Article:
Have you taken part in a webinar with half a dozen nationalities from China to Silicon Valley – and all the challenges of varying quality of internet connections? With flights grounded due to Hurricane Sandy and New York still not functioning normally, no doubt more people than ever are using this extremely useful business tool. But don’t think you can take a normal presentation and deliver it successfully over the internet.
Last week I was asked to deliver just such a presentation for my client, Worldmark – they make really clever parts for mobile phones and tablets, solving problems such as touchscreens that smear and smash. I was asked to give a guest talk on ‘Finding the Win/Win in Communications’ for their fast track employees. Of course, with this topic it meant my own presentation had to be first class! No pressure.
1. Research the quality and tools of your webinar software
My first tip for the fast trackers was to research and prepare; know your audience, what interests them, what concerns them. In the case of the webinar, the global HR director invited me to attend another presentation so I could see how it all worked.
Worldmark uses Webex which allows video conferencing via the internet. This is a great piece of software that means you can have a Powerpoint presentation alongside video presentation by the speaker and see everyone taking part in the event in small icons at the bottom.
What I could see from this was:
- Internet connections in some countries are quite patchy – so voices came and went and it was easy to miss the critical point being made
- Everyone used English as the common language – but it is a second language for many of those taking part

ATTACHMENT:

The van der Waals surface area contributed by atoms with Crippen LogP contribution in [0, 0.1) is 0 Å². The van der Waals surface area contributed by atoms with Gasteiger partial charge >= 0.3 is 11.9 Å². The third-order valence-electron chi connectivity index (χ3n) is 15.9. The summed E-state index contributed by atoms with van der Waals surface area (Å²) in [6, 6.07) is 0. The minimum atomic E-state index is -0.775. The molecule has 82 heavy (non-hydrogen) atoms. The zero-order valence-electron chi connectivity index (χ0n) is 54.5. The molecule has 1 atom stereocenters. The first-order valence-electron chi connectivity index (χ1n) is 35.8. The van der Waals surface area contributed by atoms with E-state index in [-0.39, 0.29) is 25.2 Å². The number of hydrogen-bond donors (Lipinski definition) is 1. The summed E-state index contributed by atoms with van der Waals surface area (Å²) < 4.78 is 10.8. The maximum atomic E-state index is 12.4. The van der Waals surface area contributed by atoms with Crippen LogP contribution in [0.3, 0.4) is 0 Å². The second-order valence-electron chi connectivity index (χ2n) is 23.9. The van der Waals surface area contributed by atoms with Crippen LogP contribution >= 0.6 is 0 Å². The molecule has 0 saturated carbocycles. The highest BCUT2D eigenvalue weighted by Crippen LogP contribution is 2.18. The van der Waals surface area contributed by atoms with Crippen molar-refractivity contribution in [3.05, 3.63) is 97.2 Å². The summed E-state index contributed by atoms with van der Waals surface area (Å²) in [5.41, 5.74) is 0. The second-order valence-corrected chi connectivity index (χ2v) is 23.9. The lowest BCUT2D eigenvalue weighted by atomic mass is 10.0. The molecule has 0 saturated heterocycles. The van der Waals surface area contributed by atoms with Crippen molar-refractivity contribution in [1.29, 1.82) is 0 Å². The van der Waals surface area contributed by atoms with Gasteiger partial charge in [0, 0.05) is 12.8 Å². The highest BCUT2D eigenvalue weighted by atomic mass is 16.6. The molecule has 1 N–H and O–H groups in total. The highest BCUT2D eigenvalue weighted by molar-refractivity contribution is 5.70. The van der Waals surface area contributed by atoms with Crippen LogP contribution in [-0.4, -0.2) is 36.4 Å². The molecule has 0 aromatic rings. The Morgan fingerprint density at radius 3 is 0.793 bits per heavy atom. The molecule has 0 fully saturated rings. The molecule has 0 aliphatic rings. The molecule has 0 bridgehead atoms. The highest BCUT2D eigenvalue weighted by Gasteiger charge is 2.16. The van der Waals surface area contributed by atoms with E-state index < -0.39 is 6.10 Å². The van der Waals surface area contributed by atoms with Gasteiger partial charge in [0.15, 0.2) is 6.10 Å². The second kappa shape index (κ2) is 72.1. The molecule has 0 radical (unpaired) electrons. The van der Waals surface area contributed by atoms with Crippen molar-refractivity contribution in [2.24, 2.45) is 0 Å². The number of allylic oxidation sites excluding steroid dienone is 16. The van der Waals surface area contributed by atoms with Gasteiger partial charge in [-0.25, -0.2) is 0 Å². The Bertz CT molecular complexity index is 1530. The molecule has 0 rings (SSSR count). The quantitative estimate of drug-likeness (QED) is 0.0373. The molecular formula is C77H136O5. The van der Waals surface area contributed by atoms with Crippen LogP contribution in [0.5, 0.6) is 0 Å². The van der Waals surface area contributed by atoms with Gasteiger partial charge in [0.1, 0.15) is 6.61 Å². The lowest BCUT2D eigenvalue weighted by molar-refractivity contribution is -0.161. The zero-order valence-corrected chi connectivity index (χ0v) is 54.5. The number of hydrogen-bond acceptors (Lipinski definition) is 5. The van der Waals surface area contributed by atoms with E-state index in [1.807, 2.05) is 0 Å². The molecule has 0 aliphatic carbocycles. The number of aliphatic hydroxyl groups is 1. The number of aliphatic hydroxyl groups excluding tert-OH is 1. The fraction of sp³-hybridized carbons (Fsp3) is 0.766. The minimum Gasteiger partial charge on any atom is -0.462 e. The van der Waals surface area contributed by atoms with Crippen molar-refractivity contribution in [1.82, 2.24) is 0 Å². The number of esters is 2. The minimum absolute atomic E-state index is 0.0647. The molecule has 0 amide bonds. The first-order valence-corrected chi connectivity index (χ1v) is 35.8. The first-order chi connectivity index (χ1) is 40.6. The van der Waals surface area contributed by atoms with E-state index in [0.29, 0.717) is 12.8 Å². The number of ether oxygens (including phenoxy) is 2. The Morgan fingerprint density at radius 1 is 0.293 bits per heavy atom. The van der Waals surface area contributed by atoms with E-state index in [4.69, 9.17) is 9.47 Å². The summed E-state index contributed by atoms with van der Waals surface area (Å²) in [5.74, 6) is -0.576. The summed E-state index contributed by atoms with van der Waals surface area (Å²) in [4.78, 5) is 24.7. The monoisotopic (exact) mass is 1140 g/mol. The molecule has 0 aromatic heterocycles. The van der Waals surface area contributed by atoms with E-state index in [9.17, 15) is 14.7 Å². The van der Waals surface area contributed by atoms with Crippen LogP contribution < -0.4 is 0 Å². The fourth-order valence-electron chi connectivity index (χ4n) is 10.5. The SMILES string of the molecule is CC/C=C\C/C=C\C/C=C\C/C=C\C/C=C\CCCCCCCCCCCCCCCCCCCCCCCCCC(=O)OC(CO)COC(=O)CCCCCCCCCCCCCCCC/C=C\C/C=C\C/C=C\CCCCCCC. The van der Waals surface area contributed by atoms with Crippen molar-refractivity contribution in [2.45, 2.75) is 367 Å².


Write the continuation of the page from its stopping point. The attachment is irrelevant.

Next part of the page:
- With the time differences around the world (late evening in China, early morning in Mexico) several people were using their laptops in their homes
- 40 minutes of presentation in this format is demanding – particularly if you are at home, it would be easy to be distracted!
2. Engage your audience to keep their attention
Good speakers always engage their audience – tailoring content so it is relevant to delegates and asking questions, holding break-out sessions. This is all much harder to do in a global webinar. One of my tips for the win/win in communications is to put yourself in the head of the person you are communicating with.
There were 10 fast trackers taking part. I decided to give each of them a different question that they had to research before the presentation and then be ready to share their answer in the session. I gave them questions such as:
- What is the best customer service you have ever experienced? Why was it so good?
- When do you lose concentration in meetings – why?
- How does Daniel Goleman’s book (Emotional Intelligence: Why it Can Matter More Than IQ) on emotional intelligence relate to communications?
I included Daniel Goleman because the fast trackers had been asked to read and analyse this book.
Throughout the presentation, I then brought in everyone with their questions in blocks of twos and threes. No-one knew when they would be asked so it kept them concentrating! And it meant they didn’t have to listen/look at one person throughout the 40 minutes. It brought real interaction into the format.
If there had been more people taking part I would probably have chosen half a dozen replies through the session (without warning who would be chosen) and shared everyone else’s replies by email or forum afterwards.
3. Use pictures and words – and yes, probably Powerpoint
I have been anti-Powerpoint for years. But the reality is that with language and internet challenges, you need to make it as easy for everyone to catch what you are saying – and a few clear words and lots of pictures helps the process.
I put a photo of myself and my name on the first slide. I didn’t use a lot of words on the slides and did use a lot of images to cheer up the screen! I used this picture of gemstones to demonstrate that when presenting, you need to find your gems – that match the interests of your audience. Hopefully it made a memorable point. The fast trackers gave very enthusiastic feedback to this talk – and the bit they liked most was asking them all to contribute throughout the session.
What gems can you share that will help us all to make our webinars work better for our audiences?